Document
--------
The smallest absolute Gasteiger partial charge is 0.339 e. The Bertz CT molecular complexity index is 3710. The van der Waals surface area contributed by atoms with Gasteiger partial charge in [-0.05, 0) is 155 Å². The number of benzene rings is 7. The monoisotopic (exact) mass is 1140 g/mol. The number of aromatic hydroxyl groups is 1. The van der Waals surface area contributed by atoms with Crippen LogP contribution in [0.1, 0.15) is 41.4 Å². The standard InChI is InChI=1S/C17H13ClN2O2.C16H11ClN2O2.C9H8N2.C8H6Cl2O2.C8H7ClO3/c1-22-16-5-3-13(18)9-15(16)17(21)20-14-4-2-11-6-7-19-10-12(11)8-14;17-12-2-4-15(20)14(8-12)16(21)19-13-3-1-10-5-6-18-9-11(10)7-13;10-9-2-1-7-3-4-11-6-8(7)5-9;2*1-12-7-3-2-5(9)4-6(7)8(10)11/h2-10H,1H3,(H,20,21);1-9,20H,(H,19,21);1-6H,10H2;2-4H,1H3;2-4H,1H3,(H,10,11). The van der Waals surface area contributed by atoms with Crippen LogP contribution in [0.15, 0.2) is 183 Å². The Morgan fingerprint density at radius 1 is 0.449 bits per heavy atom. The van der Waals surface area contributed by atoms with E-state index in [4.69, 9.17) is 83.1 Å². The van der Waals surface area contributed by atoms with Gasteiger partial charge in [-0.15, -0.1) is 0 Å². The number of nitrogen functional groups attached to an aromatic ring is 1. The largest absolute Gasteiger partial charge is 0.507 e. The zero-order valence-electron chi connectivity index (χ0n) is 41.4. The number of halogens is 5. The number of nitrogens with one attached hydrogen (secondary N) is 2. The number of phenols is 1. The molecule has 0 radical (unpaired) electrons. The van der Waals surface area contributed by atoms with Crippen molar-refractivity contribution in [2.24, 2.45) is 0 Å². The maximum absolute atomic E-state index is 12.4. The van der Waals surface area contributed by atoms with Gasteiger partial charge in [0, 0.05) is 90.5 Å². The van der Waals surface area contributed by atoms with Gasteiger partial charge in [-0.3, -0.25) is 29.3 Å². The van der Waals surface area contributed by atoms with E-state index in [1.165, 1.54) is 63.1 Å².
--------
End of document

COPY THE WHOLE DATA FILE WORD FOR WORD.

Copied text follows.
The smallest absolute Gasteiger partial charge is 0.339 e. The Bertz CT molecular complexity index is 3710. The van der Waals surface area contributed by atoms with Gasteiger partial charge in [-0.05, 0) is 155 Å². The number of benzene rings is 7. The monoisotopic (exact) mass is 1140 g/mol. The number of aromatic hydroxyl groups is 1. The van der Waals surface area contributed by atoms with Crippen LogP contribution in [0.1, 0.15) is 41.4 Å². The standard InChI is InChI=1S/C17H13ClN2O2.C16H11ClN2O2.C9H8N2.C8H6Cl2O2.C8H7ClO3/c1-22-16-5-3-13(18)9-15(16)17(21)20-14-4-2-11-6-7-19-10-12(11)8-14;17-12-2-4-15(20)14(8-12)16(21)19-13-3-1-10-5-6-18-9-11(10)7-13;10-9-2-1-7-3-4-11-6-8(7)5-9;2*1-12-7-3-2-5(9)4-6(7)8(10)11/h2-10H,1H3,(H,20,21);1-9,20H,(H,19,21);1-6H,10H2;2-4H,1H3;2-4H,1H3,(H,10,11). The van der Waals surface area contributed by atoms with Crippen LogP contribution in [0.15, 0.2) is 183 Å². The Morgan fingerprint density at radius 1 is 0.449 bits per heavy atom. The van der Waals surface area contributed by atoms with E-state index in [4.69, 9.17) is 83.1 Å². The van der Waals surface area contributed by atoms with Gasteiger partial charge in [-0.15, -0.1) is 0 Å². The number of nitrogen functional groups attached to an aromatic ring is 1. The largest absolute Gasteiger partial charge is 0.507 e. The zero-order valence-electron chi connectivity index (χ0n) is 41.4. The number of halogens is 5. The number of nitrogens with one attached hydrogen (secondary N) is 2. The number of phenols is 1. The molecule has 0 radical (unpaired) electrons. The van der Waals surface area contributed by atoms with Crippen molar-refractivity contribution in [2.24, 2.45) is 0 Å². The maximum absolute atomic E-state index is 12.4. The van der Waals surface area contributed by atoms with Gasteiger partial charge in [0, 0.05) is 90.5 Å². The van der Waals surface area contributed by atoms with Gasteiger partial charge in [-0.3, -0.25) is 29.3 Å². The van der Waals surface area contributed by atoms with E-state index in [1.165, 1.54) is 63.1 Å².